A home building executive we were talking with yesterday bristles about how land use restriction and regulation chokes off the development of more affordably-priced homes.
Here's another recent piece drawing from analysis by Bank of America Merrill Lynch analyst John Lovallo II, who actually heat-maps the places where the land-entitlement process and cost is outrunning the ability to bring affordable homes to a growing number of markets.
"You're watching affordability go out the window in the Denver area," this senior-level executive told me. "Even if you got a lot for free, when you put in the impact fees and add in your water and sewer tap fees from Denver water, you've just added $30,000 or more on each home for the tap fees. We don't see that getting better."
In our own conversations yesterday, two staffers inadvertently played out the debate.
One associate noted the valid point that regulations and restrictions--ones that add cost to development--on water use, requiring low-flow systems, etc., and other finite resources are necessary, "or those areas will run out of water, and that won't be good for anybody."
Another colleague said, "true, but another way to look at it is young people who can't afford to live in those places are a vital, finite resource as well, and if you run out of them, that won't be good for anybody, either."
A part of this that clearly rankles would-be residential developers and builders is the disproportionate amount new development needs to bear the brunt of these necessary costs. In the Denver Water district, for instance, if you tear down an existing house and reuse that property for a new home, the water is already "on the land," not just "on the street," so the $25,000 to $30,000 tap fee is avoided.
Awareness of this polarizing issue is broad, and the conversation reaches to the upper-most policy levels, as economists, politicians, and business leaders address the nation's tepid recovery from a disastrous turn of the past decade. Here, the White House Council of Economic Advisors frames the same dynamics we heard in our office debate on regulatory overreach and its role in stifling housing affordability.
Housing and Land-Use Restrictions
There is evidence that land-use regulation may also play a role in the presence of increased economic rents. Such regulation in the housing market can serve legitimate, welfare-enhancing purposes, such as restrictions that prohibit industrial activities from occurring alongside or within residential neighborhoods or limitations on the size of a dwelling due to a fragile local water supply. But when excessive and primarily geared toward protecting the interests of current landowners—including their property values—landuse regulations decrease housing affordability and reduce nationwide productivity and growth. These are impacts detailed in Chapters 2 and 6 of this Report, respectively. The presence of rents in the housing market, moreover, may also restrict labor mobility and exacerbate inequality.
The rub, this report notes, is that real house prices increase at a faster rate than real construction costs, a fact we've been observing. The report notes that, prior to 1970, house price increases generally took place as a result of quality improvements in homes. Now, the curves have criss-crossed and quality improvements are no longer the driver of increasing value, whereas land restrictions are.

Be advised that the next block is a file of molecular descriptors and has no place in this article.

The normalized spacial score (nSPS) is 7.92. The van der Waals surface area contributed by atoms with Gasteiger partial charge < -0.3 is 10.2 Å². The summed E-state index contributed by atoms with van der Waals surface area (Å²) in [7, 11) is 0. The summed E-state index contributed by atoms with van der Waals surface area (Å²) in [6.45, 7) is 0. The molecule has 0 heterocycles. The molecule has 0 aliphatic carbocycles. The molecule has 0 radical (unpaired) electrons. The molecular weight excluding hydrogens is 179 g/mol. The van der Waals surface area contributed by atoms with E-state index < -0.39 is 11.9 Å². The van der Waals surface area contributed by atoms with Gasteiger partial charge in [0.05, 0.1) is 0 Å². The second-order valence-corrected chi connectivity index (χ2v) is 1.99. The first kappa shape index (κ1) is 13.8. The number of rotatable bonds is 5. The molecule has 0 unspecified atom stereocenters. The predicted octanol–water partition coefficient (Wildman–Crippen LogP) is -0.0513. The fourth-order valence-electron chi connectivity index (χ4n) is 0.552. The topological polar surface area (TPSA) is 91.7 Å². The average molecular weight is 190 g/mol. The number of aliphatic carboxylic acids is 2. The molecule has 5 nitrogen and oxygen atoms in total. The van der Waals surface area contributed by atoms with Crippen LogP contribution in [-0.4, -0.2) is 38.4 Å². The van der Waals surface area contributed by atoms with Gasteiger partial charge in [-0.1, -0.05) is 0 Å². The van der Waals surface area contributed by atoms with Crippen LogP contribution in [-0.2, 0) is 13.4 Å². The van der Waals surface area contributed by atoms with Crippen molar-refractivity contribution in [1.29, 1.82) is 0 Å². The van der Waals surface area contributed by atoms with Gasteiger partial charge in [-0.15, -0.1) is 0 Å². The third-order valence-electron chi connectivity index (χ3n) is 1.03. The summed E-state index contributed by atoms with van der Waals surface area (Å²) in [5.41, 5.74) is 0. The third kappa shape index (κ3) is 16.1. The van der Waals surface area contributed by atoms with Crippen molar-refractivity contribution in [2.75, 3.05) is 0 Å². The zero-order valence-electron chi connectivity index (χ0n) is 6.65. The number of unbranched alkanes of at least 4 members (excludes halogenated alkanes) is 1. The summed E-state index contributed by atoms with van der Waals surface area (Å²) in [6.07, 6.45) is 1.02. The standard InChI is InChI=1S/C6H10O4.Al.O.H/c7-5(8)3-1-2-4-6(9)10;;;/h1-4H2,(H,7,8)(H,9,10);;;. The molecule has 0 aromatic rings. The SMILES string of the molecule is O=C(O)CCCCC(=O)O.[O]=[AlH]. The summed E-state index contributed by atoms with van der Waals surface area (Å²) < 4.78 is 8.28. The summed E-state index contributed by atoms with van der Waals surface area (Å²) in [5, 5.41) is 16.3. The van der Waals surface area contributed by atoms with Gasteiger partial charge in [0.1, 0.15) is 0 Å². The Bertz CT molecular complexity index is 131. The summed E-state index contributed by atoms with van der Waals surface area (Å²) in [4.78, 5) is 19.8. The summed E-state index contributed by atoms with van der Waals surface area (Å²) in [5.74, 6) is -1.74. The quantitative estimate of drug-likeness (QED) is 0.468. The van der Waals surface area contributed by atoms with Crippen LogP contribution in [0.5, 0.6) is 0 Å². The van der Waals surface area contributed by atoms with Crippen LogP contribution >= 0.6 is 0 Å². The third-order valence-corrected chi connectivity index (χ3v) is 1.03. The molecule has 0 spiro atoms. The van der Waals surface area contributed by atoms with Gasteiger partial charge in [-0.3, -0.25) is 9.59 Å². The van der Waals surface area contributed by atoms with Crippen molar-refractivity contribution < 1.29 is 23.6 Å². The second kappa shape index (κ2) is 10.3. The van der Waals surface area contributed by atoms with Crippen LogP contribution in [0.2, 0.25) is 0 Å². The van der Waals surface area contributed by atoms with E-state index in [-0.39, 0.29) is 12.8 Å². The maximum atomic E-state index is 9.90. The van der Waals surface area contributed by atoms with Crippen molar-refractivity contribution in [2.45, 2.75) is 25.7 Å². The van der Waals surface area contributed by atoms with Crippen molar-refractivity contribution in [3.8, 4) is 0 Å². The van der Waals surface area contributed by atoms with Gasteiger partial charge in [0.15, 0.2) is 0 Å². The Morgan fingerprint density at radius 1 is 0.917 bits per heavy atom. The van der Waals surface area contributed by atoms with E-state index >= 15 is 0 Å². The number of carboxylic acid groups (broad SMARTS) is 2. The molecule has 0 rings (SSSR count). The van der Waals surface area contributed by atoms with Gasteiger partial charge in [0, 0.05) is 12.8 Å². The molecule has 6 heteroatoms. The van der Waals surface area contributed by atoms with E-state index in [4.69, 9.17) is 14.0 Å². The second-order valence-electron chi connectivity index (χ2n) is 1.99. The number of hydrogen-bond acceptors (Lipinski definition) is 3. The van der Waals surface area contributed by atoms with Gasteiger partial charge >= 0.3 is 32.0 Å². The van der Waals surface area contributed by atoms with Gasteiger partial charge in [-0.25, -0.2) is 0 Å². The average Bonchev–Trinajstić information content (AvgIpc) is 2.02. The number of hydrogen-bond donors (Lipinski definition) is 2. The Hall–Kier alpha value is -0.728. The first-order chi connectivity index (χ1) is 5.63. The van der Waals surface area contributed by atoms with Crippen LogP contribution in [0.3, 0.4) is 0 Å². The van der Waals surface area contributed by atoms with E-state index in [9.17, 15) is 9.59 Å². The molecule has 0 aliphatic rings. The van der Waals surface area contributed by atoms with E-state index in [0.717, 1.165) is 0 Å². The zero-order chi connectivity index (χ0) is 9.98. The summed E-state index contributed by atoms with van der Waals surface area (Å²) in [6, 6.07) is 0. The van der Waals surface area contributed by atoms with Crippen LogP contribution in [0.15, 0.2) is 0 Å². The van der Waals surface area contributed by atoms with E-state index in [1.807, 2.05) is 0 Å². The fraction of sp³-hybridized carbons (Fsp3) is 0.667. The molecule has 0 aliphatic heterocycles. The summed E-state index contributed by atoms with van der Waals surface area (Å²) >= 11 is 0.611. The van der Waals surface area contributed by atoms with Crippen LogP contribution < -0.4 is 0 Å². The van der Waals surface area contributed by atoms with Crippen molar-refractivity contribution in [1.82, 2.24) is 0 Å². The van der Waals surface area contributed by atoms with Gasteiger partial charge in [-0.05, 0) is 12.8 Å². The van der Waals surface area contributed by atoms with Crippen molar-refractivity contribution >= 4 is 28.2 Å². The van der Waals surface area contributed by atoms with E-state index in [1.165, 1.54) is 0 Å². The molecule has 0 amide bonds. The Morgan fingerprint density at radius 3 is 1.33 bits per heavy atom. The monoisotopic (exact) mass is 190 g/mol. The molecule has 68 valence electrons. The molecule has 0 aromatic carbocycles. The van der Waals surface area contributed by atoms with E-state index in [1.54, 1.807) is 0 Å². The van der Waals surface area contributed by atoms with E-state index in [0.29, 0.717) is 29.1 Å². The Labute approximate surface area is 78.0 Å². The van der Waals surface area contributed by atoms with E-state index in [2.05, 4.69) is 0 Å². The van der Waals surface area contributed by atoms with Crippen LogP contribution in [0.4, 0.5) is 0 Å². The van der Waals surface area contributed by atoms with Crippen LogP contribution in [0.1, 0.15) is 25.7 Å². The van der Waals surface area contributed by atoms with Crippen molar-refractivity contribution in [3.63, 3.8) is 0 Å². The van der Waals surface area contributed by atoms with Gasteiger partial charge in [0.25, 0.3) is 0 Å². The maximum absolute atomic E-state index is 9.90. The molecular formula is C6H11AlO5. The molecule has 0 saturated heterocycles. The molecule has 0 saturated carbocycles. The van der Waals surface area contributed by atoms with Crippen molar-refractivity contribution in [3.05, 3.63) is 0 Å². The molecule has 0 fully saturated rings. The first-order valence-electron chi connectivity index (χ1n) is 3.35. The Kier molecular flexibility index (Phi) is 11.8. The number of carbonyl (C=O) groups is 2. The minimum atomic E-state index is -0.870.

As a matter of fact, according to another builder we talked with yesterday, it's not only fees and delays that new home and community builders encounter as they try to bring new neighborhoods online.
"They also want to control what we build, right down to the design and elevations of the homes," the president of a mid-sized multi-market home builder said. "They'll tell you they want your neighborhood to have its homes with a 6/12 roof pitch," he said. "So, fine you have all your homes with a 6/12 roof pitch, and there goes your ability to make a streetscape with porches that people would actually find to be attractive."
The point is restrictions, fees, and the Catch-22 that, for all practical purposes, makes development of affordable new homes in many parts of the country that need them--both to serve the would-be new households currently in those markets, and to attract young adults to those communities--an impossibility.
If something doesn't change.
Now, many builders take what is probably the realistic view that local municipal policy is not going to change to accommodate builders and developers. The likelihood that impact fees, assessments, permit costs, and such will do anything but go up is slim.
"We're doing everything we possibly can to streamline, to take waste out of our process, to reset our purchasing systems, to bring technology to bear on every part of our construction our sourcing and our delivery work flows," one of our sources mentioned yesterday. "We're spending more on construction costs per square foot than we have in years, and our cycle times are up too, what with the labor issues we've been dealing with. We need to improve to get our prices in line with what the markets will bear."
What's your take? Are restrictive and exorbitant land use trends a simple fact to account for, or is there some sort of recourse that could come of a collective push-back? Is the solution all in individual company management of process improvement to counter the impact of impact fees? Go operate somewhere else? Cram down your costs? Thoughts?